An opinionated feline in Edmonton, Canada who lived with a retired cat behaviourist, Greyce provided behavioral advice to cats in need until her death in July 2014. Because her entries are useful even today, the blog remains posted.

Sunday, February 10, 2013

Using Medication for Cat Urine Spraying

Dear Indy,

On February 8th, I posted the first in a series of entries to help you, a handsome Siamese, resolve your problem with spraying. As you can imagine, it will take some hard work on both our parts (and on the parts of your purrsons) to help you turn the situation around, especially since it has been going on for four years.

Feline urine spraying is considered a social problem because it is usually something in your social environment that requires adjustment in order to address the issue. You require a three-pronged approach: 1) changes to your physical environment, 2) a behavioural modification program, as well as 3) the use of a drug to lower your anxiety and set the stage for your to learn how to cope with the situation that set your spraying off in the first place.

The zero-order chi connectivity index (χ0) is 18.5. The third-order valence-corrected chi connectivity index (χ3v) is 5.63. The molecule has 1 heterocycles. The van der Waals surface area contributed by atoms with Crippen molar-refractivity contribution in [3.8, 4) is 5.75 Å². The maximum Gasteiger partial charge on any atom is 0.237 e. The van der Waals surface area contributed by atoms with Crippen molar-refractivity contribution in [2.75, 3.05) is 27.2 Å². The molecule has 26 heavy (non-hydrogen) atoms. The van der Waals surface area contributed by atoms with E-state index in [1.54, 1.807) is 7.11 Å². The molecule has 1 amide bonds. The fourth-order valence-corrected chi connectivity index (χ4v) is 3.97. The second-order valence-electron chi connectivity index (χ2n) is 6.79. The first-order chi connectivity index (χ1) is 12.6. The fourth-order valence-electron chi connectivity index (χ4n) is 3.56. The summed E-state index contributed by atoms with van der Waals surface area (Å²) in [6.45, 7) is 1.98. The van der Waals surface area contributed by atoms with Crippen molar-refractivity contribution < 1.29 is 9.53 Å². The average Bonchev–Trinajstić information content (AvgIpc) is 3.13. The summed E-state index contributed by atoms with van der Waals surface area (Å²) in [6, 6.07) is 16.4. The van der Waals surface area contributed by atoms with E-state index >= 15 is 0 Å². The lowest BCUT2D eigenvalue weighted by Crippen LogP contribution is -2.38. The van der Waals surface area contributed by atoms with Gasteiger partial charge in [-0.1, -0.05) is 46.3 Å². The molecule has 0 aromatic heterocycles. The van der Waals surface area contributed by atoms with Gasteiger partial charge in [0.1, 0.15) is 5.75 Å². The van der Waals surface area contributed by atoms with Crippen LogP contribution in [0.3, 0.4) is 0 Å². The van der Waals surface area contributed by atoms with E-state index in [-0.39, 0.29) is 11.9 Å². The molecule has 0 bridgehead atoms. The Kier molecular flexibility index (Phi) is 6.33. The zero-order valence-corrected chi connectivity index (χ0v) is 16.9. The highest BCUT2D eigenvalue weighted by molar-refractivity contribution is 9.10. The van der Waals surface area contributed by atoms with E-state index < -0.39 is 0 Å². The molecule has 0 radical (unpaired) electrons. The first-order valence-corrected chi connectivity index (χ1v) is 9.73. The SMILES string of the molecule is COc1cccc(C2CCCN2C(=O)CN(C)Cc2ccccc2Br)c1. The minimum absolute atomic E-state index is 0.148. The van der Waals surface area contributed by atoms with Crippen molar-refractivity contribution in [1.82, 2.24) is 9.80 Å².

If your problem had just started, it may have been able to be resolved without drugs. And some cats and their purrsons would prefer a non-drug alternative (such as a homeopathic remedy, a flower remedy or an herb). But you have been spraying for 4 years. The longer it goes on, the more likely the problem is to spread.

Since both you and your purrsons are frantic and you have been using a drug, We must deal with the matter of drugs.

Please bear with me as I provide a medication overview for the benefit of other readers, along with specific advice to you.

The Range of Medication Options

Many of the drugs used to deal with spraying fall into the category of anti-depressants and were developed originally for human use: they remove anxiety in some way. There is good reason to give an anti-anxiety drug, because anxiety is often a basic part of the problem.

These include:

Clomipramine (a tricyclic antidpressant, brands of which include Anafranil and Clomicalm). I know that this is the drug you take. Did you know that Clomicalm was originally developed for dogs who have separation anxiety? It is now used for cats as well.